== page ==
Sure, they can gather opinions and thoughts from scouts and various FO sources around the league in order to put together mock drafts and rankings and whatnot, but at the end of the day they’re still amateurs. And not only are they amateurs, but they’re amateurs being fed information by people with a vested interest in said information getting out or not getting out. If they were really and truly good at scouting they’d probably be working in a FO and not at commercial entities focused primarily on reporting what has already happened, not telling you what will happen. Now, of course there are exceptions like Mayock and Cossell, guys who could probably work in a scouting department and do a damn good job of it. But McShay and Kiper and the endless amount of talking heads and randoms on the internet who put out mock drafts just don’t know what they’re talking about and end up building big boards and mocks based on groupthink, ie; one person someplace says that player X has great movement skills so they’ll be a high pick, whereas everyone in the scouting community knows that’s just plain wrong. Just like everyone thought Jesse Williams was a second round pick, then we find out after the draft that he was just overrated by the media. Or everyone was sure Geno was going to be a first round pick. Or Damontre Moore. Or Jarvis Jones. Or Barkley. Or that Jordan Poyer would go 3/4. Or Kyle Long would go 2/3. Or EJ Manuel would be high 2. Or so on and so forth.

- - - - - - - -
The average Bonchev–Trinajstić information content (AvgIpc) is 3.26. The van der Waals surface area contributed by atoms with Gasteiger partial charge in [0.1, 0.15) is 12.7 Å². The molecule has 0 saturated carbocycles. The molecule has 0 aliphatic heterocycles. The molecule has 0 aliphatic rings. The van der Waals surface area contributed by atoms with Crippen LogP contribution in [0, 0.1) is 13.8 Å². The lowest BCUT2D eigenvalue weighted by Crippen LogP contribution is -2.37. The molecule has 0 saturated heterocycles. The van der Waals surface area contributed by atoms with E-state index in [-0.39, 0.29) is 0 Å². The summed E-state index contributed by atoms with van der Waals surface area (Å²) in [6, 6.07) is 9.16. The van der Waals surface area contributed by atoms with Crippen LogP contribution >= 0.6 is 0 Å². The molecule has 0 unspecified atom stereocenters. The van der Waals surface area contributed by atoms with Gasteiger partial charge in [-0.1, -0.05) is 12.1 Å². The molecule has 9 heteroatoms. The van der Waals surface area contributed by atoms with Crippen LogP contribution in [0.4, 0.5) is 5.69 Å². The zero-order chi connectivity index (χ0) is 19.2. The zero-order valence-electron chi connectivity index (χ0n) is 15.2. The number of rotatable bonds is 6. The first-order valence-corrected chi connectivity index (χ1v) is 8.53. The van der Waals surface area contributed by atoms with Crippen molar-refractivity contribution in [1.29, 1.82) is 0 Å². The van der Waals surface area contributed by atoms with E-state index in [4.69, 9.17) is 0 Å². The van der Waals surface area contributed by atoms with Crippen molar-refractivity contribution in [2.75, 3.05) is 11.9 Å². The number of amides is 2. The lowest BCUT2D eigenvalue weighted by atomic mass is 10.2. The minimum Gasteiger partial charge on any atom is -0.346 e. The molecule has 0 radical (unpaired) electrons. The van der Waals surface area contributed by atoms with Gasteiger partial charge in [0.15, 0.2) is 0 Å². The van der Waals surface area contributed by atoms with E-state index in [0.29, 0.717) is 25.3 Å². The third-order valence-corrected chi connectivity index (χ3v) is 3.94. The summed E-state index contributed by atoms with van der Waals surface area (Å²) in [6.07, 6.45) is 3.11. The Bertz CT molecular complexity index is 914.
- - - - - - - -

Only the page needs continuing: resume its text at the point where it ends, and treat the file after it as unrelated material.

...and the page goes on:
**(As an aside, I know that the human element is a big part of the draft. All it takes is one team to love a player to make that player a high pick and completely throw off the rankings. But your TPR was based primarily in building consensus, so that’s how I’m approaching it.)

    Now, I myself love draft season and I know the multitude of articles and opinions devoted to it are entirely in the spirit of fun and projection. But if you’re wondering about a flaw in your metric, I’d have to say it’s not a conspiracy by the sports networks to play up the glamour positions as much as it’s just inherently flawed to base your rankings on data gathered from people who frankly, just don’t know what they’re talking about for the most part and year in and year out turn out to be so very wrong.

    I’m not saying your viewpoint on the draft, and the Eagles in particular isn’t interesting. Quite the contrary, I really like the site and a lot of the conclusions you come to (Foles, 2013) and I visit on a regular basis. But I guess my point is just that maybe re-adjusting the TPR to use your own rankings, or the rankings of more reputable and/or reliable sources (a matter of opinion, I know), could be beneficial. Or at the very least cutting out ESPN and NFL Network from your data.

    • It’s certainly possible that McShay and Kiper aren’t good at evaluating players. I’ve looked at the data I have, and it seems that while they aren’t “good”, they also aren’t as bad as some teams have been. However, now that I have their rankings, I’ll be tracking them so we can see exactly how good/bad they actually are.

      I’d love to get more sources to help balance the TPR system, but the only numerical rankings systems I’ve found are the ones I’ve included.

      Regardless, it’ll be fascinating to see how this plays out. One side is very wrong, and as you suspect, and think it’s likely to be the Kiper/McShay side.